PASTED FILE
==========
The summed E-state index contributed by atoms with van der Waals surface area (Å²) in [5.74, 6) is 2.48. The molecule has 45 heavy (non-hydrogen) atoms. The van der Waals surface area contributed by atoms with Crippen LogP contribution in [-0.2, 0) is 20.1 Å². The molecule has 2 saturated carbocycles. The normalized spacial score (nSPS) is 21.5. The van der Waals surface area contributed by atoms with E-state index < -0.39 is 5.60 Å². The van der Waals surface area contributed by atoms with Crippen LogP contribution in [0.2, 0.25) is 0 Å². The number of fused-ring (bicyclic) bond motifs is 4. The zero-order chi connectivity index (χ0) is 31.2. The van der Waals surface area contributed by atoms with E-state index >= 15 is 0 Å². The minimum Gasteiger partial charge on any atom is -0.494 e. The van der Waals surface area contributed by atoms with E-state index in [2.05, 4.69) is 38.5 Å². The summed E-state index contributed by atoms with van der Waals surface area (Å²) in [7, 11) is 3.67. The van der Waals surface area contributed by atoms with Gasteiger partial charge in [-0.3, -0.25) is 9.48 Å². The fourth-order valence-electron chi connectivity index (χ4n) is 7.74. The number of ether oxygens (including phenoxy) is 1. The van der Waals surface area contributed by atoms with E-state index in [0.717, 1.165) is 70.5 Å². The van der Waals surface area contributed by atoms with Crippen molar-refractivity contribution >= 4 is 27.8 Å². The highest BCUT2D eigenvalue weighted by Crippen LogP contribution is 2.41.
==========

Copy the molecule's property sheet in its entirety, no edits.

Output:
The summed E-state index contributed by atoms with van der Waals surface area (Å²) in [5.74, 6) is 2.48. The molecule has 45 heavy (non-hydrogen) atoms. The van der Waals surface area contributed by atoms with Crippen LogP contribution in [-0.2, 0) is 20.1 Å². The molecule has 2 saturated carbocycles. The normalized spacial score (nSPS) is 21.5. The van der Waals surface area contributed by atoms with E-state index < -0.39 is 5.60 Å². The van der Waals surface area contributed by atoms with Crippen LogP contribution in [0.2, 0.25) is 0 Å². The number of fused-ring (bicyclic) bond motifs is 4. The zero-order chi connectivity index (χ0) is 31.2. The van der Waals surface area contributed by atoms with E-state index >= 15 is 0 Å². The minimum Gasteiger partial charge on any atom is -0.494 e. The van der Waals surface area contributed by atoms with E-state index in [2.05, 4.69) is 38.5 Å². The summed E-state index contributed by atoms with van der Waals surface area (Å²) in [7, 11) is 3.67. The van der Waals surface area contributed by atoms with Gasteiger partial charge in [-0.3, -0.25) is 9.48 Å². The fourth-order valence-electron chi connectivity index (χ4n) is 7.74. The number of ether oxygens (including phenoxy) is 1. The van der Waals surface area contributed by atoms with E-state index in [0.717, 1.165) is 70.5 Å². The van der Waals surface area contributed by atoms with Crippen molar-refractivity contribution >= 4 is 27.8 Å². The highest BCUT2D eigenvalue weighted by Crippen LogP contribution is 2.41.